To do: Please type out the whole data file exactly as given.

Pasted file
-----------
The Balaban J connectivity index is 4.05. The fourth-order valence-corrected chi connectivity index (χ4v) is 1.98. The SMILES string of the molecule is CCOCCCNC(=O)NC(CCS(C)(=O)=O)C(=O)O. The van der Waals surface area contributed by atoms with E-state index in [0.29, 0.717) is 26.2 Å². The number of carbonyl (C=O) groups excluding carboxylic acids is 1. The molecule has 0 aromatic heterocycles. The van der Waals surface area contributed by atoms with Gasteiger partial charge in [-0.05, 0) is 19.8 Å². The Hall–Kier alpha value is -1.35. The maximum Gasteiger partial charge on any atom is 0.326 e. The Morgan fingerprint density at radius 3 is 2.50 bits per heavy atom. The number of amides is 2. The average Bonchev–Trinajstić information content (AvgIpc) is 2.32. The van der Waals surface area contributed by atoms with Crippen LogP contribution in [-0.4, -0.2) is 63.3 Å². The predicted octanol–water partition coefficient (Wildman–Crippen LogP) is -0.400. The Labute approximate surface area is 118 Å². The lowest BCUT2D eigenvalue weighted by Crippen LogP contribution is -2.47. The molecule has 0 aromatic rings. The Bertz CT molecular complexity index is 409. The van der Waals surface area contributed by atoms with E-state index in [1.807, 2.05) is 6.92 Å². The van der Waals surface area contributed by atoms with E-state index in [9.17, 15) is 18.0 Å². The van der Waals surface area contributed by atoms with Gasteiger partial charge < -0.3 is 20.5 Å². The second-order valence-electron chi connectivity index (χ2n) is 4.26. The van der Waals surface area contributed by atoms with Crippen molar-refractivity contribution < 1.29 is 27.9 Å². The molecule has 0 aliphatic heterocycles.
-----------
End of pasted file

The Balaban J connectivity index is 4.05. The fourth-order valence-corrected chi connectivity index (χ4v) is 1.98. The SMILES string of the molecule is CCOCCCNC(=O)NC(CCS(C)(=O)=O)C(=O)O. The van der Waals surface area contributed by atoms with E-state index in [0.29, 0.717) is 26.2 Å². The number of carbonyl (C=O) groups excluding carboxylic acids is 1. The molecule has 0 aromatic heterocycles. The van der Waals surface area contributed by atoms with Gasteiger partial charge in [-0.05, 0) is 19.8 Å². The Hall–Kier alpha value is -1.35. The maximum Gasteiger partial charge on any atom is 0.326 e. The Morgan fingerprint density at radius 3 is 2.50 bits per heavy atom. The number of amides is 2. The average Bonchev–Trinajstić information content (AvgIpc) is 2.32. The van der Waals surface area contributed by atoms with Crippen LogP contribution in [-0.4, -0.2) is 63.3 Å². The predicted octanol–water partition coefficient (Wildman–Crippen LogP) is -0.400. The Labute approximate surface area is 118 Å². The lowest BCUT2D eigenvalue weighted by Crippen LogP contribution is -2.47. The molecule has 0 aromatic rings. The Bertz CT molecular complexity index is 409. The van der Waals surface area contributed by atoms with E-state index in [1.807, 2.05) is 6.92 Å². The van der Waals surface area contributed by atoms with E-state index in [9.17, 15) is 18.0 Å². The van der Waals surface area contributed by atoms with Gasteiger partial charge < -0.3 is 20.5 Å². The second-order valence-electron chi connectivity index (χ2n) is 4.26. The van der Waals surface area contributed by atoms with Crippen molar-refractivity contribution < 1.29 is 27.9 Å². The molecule has 0 aliphatic heterocycles.